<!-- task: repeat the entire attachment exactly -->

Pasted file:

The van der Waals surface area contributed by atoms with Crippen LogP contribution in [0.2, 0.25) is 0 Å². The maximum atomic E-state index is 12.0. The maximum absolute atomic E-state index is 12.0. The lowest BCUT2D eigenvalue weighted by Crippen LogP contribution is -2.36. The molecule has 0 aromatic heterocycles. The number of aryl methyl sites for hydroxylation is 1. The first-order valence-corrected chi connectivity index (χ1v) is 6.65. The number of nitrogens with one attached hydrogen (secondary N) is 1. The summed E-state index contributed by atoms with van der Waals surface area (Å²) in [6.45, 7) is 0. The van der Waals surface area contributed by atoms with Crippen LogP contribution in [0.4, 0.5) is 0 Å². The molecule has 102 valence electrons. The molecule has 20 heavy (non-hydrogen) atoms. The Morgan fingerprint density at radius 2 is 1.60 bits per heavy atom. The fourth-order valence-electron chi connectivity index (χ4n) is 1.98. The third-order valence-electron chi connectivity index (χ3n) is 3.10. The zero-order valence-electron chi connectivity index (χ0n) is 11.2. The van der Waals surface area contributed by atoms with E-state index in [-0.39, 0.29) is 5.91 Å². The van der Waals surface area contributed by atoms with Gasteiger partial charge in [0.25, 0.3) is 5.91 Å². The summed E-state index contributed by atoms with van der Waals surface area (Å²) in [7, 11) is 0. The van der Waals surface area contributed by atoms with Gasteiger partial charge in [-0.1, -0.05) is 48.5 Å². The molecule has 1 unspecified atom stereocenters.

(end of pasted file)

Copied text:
The van der Waals surface area contributed by atoms with Crippen LogP contribution in [0.2, 0.25) is 0 Å². The maximum atomic E-state index is 12.0. The maximum absolute atomic E-state index is 12.0. The lowest BCUT2D eigenvalue weighted by Crippen LogP contribution is -2.36. The molecule has 0 aromatic heterocycles. The number of aryl methyl sites for hydroxylation is 1. The first-order valence-corrected chi connectivity index (χ1v) is 6.65. The number of nitrogens with one attached hydrogen (secondary N) is 1. The summed E-state index contributed by atoms with van der Waals surface area (Å²) in [6.45, 7) is 0. The van der Waals surface area contributed by atoms with Crippen LogP contribution in [0.4, 0.5) is 0 Å². The molecule has 102 valence electrons. The molecule has 20 heavy (non-hydrogen) atoms. The Morgan fingerprint density at radius 2 is 1.60 bits per heavy atom. The fourth-order valence-electron chi connectivity index (χ4n) is 1.98. The third-order valence-electron chi connectivity index (χ3n) is 3.10. The zero-order valence-electron chi connectivity index (χ0n) is 11.2. The van der Waals surface area contributed by atoms with E-state index in [-0.39, 0.29) is 5.91 Å². The van der Waals surface area contributed by atoms with Gasteiger partial charge in [0.25, 0.3) is 5.91 Å². The summed E-state index contributed by atoms with van der Waals surface area (Å²) in [7, 11) is 0. The van der Waals surface area contributed by atoms with Gasteiger partial charge in [-0.1, -0.05) is 48.5 Å². The molecule has 1 unspecified atom stereocenters.